We’ve all heard it before: “Don’t forget where you came from”, but oh, how often we DO. We all get lost in our daily trudging- trying to just keep up with laundry, remember appointments, paying bills, and in general- thinking we still aren’t where we want to be in life. I’m probably more guilty of this than you are. Really. The only difference is that most of what I agonize over involves photography. I gripe about that new Canon 5d Mark 3 camera that i can’t afford, I complain all the time about how my studio isn’t big enough, I lust for new studio lighting that will step down low enough to shoot at f 1.4, and I often feel like I will never have enough backdrops in my studio to have a good variety for clients.
One quote sums it up perfectly: “I still remember the days I prayed for the things I have now.” But do we? No, we forget about those days. We get so wrapped up in what we don’t have, can’t afford, can’t do, and totally forget where we started. Only every once in a while do we get a virtual smack on the back of the head and realize how far we’ve come. I got that smack on the back of the head last week while preparing images for Amelia’s Reveal for her Senior session. If you don’t remember us posting about Amelia, here is one of my favorites from her first session that we did at Muse Farm last summer:
For those in the photography industry, this is not the most “technically” perfect image. I know that. It’s not even THE best image from her session by any means, but it’s a photo I would have had NO idea how to do 10 years ago. Extremely dim lit room, keeping the ambient light, yet adding light to the subject. My head would have popped off if someone had asked me to do this 10 years ago. Not to mention I wouldn’t have had the proper equipment back then either. Heck, 10 years ago I think I was still shooting in “P” mode…that stands for “professional”, right? hahaha.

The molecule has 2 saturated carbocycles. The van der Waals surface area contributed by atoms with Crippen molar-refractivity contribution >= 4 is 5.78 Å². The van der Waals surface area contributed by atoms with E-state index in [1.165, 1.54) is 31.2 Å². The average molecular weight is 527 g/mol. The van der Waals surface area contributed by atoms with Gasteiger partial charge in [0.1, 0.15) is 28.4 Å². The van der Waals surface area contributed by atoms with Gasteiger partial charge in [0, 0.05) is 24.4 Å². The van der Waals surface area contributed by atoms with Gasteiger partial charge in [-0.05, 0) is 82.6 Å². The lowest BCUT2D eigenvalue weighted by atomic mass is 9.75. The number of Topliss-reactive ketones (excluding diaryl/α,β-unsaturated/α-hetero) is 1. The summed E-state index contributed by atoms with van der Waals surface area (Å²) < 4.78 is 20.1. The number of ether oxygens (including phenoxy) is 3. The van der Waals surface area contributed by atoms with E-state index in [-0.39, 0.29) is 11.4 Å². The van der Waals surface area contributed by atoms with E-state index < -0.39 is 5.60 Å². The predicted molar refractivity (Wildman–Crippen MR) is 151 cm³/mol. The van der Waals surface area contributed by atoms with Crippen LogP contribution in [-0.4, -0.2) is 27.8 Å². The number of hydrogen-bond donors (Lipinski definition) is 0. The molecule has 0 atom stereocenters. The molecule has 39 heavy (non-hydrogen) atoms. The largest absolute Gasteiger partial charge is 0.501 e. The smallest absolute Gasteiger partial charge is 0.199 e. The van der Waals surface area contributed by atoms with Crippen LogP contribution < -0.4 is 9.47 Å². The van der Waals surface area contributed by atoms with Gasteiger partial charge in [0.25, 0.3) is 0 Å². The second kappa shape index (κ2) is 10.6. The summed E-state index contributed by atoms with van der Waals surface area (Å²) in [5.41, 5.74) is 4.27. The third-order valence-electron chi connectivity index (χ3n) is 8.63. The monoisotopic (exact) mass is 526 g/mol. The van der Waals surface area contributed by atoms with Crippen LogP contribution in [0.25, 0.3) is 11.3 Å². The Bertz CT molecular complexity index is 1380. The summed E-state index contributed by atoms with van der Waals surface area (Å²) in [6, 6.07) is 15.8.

Anyway, while compiling a slideshow for Amelia’s big reveal appointment, I have to admit I kind of shed a few tears, (that’s a big deal for me considering my family refers to me as the “ice queen”). We fell in love with Amelia this past year, she’s an amazing young woman with talents out the wazoo. She was laid back, chill, up for whatever, and of course she is gorgeous. But that’s not exactly what had me so emotional. As I watched her images fading in and out on my monitor in her slideshow- it took me aback and I felt something amazing. I felt proud. It made me realize how far I’ve come as a photographer in these 10 years.
Yeah, like that photo up there ^^^ You can’t get that image SOOC (straight out of camera) in “P” mode or with a built in camera flash. It takes time, lots of learning, lots of equipment knowledge, lots of failure, and lots of studying and research to get to a point where you can do that. (and it’s still not perfect- there’s still room for improvement if you get technical).
So often I get wrapped up in what I don’t have, and what I have not yet learned to do- that I forget that 10 years ago I started in an old shop that was infested with ladybugs. Yep. It was my grandfather’s old shop that was small, kind of musty smelling, and consisted of one white sheet as a backdrop and a set of lights I bought off ebay for $99. (Those lights had to sit and recharge for about 7 seconds before they were ready to flash again- ugh) I had no idea what i was really doing- all I knew was that starting from about 10th grade I wanted to have the power to envision an image in my head and know how to create it in real life. I wanted to be a photographer SO bad, even though at the time it wasn’t the “cool” thing to do (only outcast wierdos did photography back then haha.) Photography has always been like trying to harness a super power to me. Anyone can take a photo these days, cameras are everywhere- but not everyone can make day into night or make an ordinary portrait full of “drama”. And that’s the part of photography I love. Adding the light exactly where and how you see it in your head, and knowing exactly where you want your shadows to fall.